Back in business

'You go from really excited to be leading a World Cup at home to not knowing if you’ll play again'

Ireland captain Niamh Briggs is nearing her full return following a lengthy spell on the sidelines.

NIAMH BRIGGS’ TWITTER bio reads ‘Irish rugby captain embarking on the year of our lives.’

Niamh Briggs Dan Sheridan / INPHO Dan Sheridan / INPHO / INPHO

The year of her life is set to reach its pinnacle in August as she leads her side to the Women’s Rugby World Cup on home soil. But in early 2017, it looked like we could have seen the last of Briggs in the green jersey.

Hampered by injury towards the end of last year, she made it back to captain her side against New Zealand in the last of the November Tests.

She may not have been 100% fit at the time, but she was back where she wanted to be.

The rehab hours were put in over Christmas, so that she was fully prepared for the year ahead, and ‘ready to embark on the year of their lives.’

With the Six Nations looming, disaster struck. A ‘really unfortunate freak accident,’ as she puts it, left her on the sidelines with a serious hamstring injury.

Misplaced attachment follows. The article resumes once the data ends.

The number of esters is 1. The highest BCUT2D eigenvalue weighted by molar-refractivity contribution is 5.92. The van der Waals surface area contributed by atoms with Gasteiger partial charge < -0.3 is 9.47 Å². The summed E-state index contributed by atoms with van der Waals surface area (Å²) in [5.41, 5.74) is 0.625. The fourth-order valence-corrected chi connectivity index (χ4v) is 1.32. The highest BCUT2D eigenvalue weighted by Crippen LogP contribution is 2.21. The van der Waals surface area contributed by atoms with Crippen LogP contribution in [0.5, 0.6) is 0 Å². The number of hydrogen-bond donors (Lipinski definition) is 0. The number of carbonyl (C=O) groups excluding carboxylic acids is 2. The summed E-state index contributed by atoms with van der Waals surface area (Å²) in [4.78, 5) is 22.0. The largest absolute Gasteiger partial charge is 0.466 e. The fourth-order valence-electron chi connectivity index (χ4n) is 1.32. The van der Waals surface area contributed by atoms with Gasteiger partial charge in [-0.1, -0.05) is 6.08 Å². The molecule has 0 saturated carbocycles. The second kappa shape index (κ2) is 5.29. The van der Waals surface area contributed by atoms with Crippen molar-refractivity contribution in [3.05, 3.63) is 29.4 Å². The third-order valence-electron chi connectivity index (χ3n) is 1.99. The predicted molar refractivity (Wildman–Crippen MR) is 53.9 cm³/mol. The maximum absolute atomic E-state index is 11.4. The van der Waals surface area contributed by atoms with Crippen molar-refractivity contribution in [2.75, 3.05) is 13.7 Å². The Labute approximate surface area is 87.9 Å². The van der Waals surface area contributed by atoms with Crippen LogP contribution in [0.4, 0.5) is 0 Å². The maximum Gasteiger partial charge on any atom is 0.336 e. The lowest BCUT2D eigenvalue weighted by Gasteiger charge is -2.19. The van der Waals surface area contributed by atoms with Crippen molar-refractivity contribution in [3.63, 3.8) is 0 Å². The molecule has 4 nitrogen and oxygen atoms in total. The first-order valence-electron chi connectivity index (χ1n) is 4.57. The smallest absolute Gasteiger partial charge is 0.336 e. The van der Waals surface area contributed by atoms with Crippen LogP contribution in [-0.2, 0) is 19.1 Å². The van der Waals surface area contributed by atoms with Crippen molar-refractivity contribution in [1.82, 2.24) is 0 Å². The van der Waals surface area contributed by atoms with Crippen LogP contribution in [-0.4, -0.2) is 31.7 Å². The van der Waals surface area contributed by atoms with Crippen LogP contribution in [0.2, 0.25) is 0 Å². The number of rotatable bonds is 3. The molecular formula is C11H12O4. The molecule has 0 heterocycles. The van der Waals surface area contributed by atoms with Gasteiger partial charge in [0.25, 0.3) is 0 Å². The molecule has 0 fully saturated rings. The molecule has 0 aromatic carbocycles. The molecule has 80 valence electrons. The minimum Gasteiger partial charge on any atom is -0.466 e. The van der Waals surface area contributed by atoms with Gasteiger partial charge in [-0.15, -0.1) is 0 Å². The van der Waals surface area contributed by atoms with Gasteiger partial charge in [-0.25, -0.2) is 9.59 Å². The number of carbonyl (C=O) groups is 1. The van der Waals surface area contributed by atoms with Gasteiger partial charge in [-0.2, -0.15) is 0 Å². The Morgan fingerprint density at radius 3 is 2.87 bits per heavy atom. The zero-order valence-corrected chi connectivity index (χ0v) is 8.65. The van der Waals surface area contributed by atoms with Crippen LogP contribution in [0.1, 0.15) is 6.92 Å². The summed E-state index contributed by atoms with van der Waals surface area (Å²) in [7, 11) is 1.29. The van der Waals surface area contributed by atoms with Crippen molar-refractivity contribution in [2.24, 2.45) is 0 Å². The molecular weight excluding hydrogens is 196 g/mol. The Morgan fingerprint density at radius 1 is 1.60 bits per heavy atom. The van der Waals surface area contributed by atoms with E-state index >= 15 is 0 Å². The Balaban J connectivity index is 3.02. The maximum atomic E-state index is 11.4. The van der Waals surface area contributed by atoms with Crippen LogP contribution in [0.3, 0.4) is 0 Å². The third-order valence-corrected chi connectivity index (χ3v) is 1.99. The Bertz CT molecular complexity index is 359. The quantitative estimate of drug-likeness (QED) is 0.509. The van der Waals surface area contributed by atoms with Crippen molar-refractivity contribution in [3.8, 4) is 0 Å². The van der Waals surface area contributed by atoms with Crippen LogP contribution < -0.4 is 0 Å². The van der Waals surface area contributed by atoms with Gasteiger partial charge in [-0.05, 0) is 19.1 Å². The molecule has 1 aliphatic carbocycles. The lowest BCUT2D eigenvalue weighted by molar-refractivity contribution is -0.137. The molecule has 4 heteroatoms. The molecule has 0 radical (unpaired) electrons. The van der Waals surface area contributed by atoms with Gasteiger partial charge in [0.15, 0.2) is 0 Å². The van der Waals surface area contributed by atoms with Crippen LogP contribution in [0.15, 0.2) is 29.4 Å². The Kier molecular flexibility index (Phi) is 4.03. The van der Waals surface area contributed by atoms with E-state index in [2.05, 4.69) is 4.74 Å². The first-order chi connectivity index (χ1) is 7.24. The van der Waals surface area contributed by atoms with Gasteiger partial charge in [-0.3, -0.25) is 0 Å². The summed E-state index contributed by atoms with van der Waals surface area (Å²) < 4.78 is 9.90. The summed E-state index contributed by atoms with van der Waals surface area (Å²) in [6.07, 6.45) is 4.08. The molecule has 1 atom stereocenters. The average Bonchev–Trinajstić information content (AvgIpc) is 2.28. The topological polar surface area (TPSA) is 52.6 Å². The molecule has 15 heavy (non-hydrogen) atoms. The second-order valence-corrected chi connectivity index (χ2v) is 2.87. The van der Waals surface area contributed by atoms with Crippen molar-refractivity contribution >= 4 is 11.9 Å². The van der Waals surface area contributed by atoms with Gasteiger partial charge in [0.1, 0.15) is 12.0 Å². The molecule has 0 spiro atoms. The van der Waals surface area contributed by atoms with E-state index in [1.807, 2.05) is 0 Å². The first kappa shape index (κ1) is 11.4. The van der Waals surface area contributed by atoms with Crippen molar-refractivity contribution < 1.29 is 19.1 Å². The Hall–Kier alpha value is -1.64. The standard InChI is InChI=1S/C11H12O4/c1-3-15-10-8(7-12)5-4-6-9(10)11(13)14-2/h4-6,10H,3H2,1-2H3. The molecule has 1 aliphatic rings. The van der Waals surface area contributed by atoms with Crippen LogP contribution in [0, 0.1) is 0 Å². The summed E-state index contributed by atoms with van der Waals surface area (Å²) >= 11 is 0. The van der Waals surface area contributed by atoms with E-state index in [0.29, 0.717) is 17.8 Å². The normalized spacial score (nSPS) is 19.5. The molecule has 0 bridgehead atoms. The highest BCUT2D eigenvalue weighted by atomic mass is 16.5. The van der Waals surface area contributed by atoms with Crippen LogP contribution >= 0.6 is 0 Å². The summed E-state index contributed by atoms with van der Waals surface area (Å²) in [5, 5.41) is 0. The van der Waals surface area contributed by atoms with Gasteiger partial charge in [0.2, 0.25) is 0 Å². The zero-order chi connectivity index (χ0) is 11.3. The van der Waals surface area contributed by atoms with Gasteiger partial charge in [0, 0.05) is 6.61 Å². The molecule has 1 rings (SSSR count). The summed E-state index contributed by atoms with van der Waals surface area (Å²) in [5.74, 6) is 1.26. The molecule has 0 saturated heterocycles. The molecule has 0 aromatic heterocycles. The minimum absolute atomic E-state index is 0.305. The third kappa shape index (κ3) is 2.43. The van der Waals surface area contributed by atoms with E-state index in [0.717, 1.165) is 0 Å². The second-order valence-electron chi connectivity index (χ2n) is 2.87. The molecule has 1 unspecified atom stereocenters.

There was hope that she may have made her return at some stage in the campaign, but that was slashed as a scan confirmed the extent of the damage before the France game, and ruled the 32-year-old out for the remainder of the competition.

“It was hugely gutting. It was mentally tough to try and take.

“You go from really excited to be going into a tournament and leading into a World Cup at home to not knowing if you’ll play again and that’s where I was.

“I’ve been really fortunate to be involved with every squad since I got first capped, and to miss out completely, it was hard. You’re out of it, you’re not involved. I had to quickly shift my focus, not away from them [the team] as such, but more onto my rehab and trying to get myself back as quickly as possible.

“That was hard to take, it was difficult. You find out little things about yourself — I’m not a very good supporter, I get too nervous.

“It was difficult to watch because you miss out, not even games as such, you miss camps, you miss being in and around the squad, the girls, the craic. You’re missing out on it all.

“They are all preparing for huge games and that adrenaline that comes with it, and you’re either sitting in Santry, or sitting at home on your couch with your mum. It’s a big comparison.